WILL Alex Salmond become the big, bad bogeyman of the general election on May 7?
It is looking increasingly likely that this man – one of the most astute politicians in the United Kingdom – will do more than anyone else to snarl up the hopes and prospects of both Labour and the Conservatives after the election.
When, after the Scottish independence referendum, Salmond quit as both leader of the SNP and as Scotland’s First Minister, he had no intention of retiring to his armchair and slippers far from the turmoil of political battle. Oh no, he has not finished yet, not by a long chalk.
If you believed, as David Cameron apparently did, that the substantial “yes” vote defeat in that referendum meant an end to any more secessionist campaigning for a generation, then you are wrong.
Bizarrely, the result seemed to strengthen the campaign for independence, with thousands of Labour supporters defecting to the SNP, threatening many currently Labour-held seats in Scotland – something which could have a disastrous effect on Labour’s numbers at Westminster after the election.
Salmond will be fighting the Gordon seat in Scotland, currently held by a Liberal Democrat who is retiring in May. And if Salmond wins it, as he most likely will, then he will no doubt approach Ed Miliband in the event of another hung Parliament, offering support for a Labour-SNP coalition.
But that would come at a price, namely another independence referendum in Scotland, sooner rather than later.
In politics, they don’t come much tougher than Salmond, and Miliband will be in a dilemma whether to accept such a demand or, possibly, capitulate and hand over to the Tories.
Some of this may be hypothetical, but you can bet your bottom dollar that both Miliband and Cameron are experiencing sleepless nights over the outcome of what could be the most unpredictable general election for decades.
Salmond is determined not to rest until he achieves his goal of a breakaway Scotland. And he is a very hard nut to crack.
NO wonder the Transport Secretary Patrick McLoughlin is in a rage.
You would hardly have thought it possible, but Network Rail managed to skewer a large section of Britain’s rail system as a result of the overrunning of “essential” engineering work on what was bound to be – and actually was – one of the busiest travel days of the entire year.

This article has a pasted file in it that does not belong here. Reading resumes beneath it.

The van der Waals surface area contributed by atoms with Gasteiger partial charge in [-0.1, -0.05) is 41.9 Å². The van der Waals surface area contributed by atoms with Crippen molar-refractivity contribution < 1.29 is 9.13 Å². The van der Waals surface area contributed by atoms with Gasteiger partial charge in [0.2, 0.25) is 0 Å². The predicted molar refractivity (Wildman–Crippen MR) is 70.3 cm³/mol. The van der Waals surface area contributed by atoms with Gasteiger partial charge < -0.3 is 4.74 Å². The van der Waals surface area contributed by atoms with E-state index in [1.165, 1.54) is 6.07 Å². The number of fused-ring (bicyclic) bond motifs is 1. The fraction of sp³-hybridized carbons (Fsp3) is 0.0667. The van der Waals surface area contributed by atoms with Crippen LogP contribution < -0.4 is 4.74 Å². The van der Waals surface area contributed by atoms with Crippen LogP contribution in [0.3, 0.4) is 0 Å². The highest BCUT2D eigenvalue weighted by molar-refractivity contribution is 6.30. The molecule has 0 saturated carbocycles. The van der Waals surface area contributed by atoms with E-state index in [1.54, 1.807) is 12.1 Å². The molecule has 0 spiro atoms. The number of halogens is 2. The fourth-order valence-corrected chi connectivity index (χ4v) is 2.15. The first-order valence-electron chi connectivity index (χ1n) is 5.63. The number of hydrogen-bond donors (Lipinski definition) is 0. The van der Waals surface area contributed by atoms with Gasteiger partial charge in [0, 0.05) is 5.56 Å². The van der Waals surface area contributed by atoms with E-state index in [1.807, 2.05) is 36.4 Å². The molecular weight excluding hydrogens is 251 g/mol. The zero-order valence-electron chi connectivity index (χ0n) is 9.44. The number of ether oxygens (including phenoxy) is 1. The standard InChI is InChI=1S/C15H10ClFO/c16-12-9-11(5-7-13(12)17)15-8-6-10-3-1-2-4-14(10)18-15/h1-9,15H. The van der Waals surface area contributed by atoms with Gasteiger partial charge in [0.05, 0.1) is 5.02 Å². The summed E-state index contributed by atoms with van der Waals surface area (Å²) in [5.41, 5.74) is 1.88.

We all understand that engineering work on the railways has to go ahead, but Network Rail’s handling of the situation simply gives “forward planning” a bad name.
Could they not foresee the extent of the engineering work that was required? The result was that King’s Cross, one of London’s busiest stations, was closed for a whole day leaving thousands either stranded or queuing up for hours in icy weather at the nearby and much, much smaller Finsbury Park station.
Now, hardly surprisingly, McLoughlin is demanding a full explanation for this blunder.
But will heads start to roll as a result? I wouldn’t put my life savings on it.
Incidentally, junior Rail Minister Claire Perry rather put her foot in it when she said: “Someone said that politicians are people who when they see the light at the end of the tunnel, order more tunnel. Well, not any more, as big rail projects come to fruition.”
WHAT a cheek! David Laws, a Liberal Democrat, who was forced to quit the Cabinet in 2010 over an expenses scandal after only a few days as Chief Secretary to the Treasury, has now suddenly bitterly attacked Chancellor George Osborne, describing his plan to reduce the deficit as a Tory “suicide note”.
Astonishingly, the soft-hearted David Cameron (presumably at the behest of Nick Clegg, the Liberal Democrat leader) eventually gave Laws a second chance by appointing him Schools Minister.
And this for a man who broke the rules on the spending of taxpayers’ money!
Many people believe that Mr Laws is lucky to remain as an MP never mind getting promoted to ministerial office in a Coalition Government.
Mr Laws says that the Chancellor’s austerity proposals were “a huge policy and strategic blunder”. If this is his idea of “support” for a Coalition Government then it is an extremely strange one.
It is hardly surprising, I suppose, that with a general election less than six months away, the Lib Dems would want to underline their independence as a political party. But if Laws, and an increasing number of his colleagues, cannot at least demonstrate some loyalty to the Government, then they should pack their bags and go.
And if this leads to an early general election, so be it.
Chris Moncrieff is a former political editor of the Press Association.